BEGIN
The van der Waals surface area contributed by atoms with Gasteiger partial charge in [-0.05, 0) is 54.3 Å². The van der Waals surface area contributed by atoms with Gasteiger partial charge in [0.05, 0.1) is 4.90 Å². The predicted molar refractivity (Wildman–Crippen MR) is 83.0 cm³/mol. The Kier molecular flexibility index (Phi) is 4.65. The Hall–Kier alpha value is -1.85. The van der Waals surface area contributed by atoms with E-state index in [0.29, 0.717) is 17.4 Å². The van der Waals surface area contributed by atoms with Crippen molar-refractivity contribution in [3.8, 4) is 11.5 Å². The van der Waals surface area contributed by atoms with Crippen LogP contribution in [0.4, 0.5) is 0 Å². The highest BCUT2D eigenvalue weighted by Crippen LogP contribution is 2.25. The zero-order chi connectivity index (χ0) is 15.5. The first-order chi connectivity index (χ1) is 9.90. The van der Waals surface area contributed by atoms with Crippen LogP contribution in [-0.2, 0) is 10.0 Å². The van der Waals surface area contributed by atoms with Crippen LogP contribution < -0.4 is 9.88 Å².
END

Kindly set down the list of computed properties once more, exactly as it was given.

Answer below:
The van der Waals surface area contributed by atoms with Gasteiger partial charge in [-0.05, 0) is 54.3 Å². The van der Waals surface area contributed by atoms with Gasteiger partial charge in [0.05, 0.1) is 4.90 Å². The predicted molar refractivity (Wildman–Crippen MR) is 83.0 cm³/mol. The Kier molecular flexibility index (Phi) is 4.65. The Hall–Kier alpha value is -1.85. The van der Waals surface area contributed by atoms with E-state index in [0.29, 0.717) is 17.4 Å². The van der Waals surface area contributed by atoms with Crippen molar-refractivity contribution in [3.8, 4) is 11.5 Å². The van der Waals surface area contributed by atoms with Crippen LogP contribution in [0.4, 0.5) is 0 Å². The highest BCUT2D eigenvalue weighted by Crippen LogP contribution is 2.25. The zero-order chi connectivity index (χ0) is 15.5. The first-order chi connectivity index (χ1) is 9.90. The van der Waals surface area contributed by atoms with Crippen LogP contribution in [-0.2, 0) is 10.0 Å². The van der Waals surface area contributed by atoms with Crippen LogP contribution < -0.4 is 9.88 Å².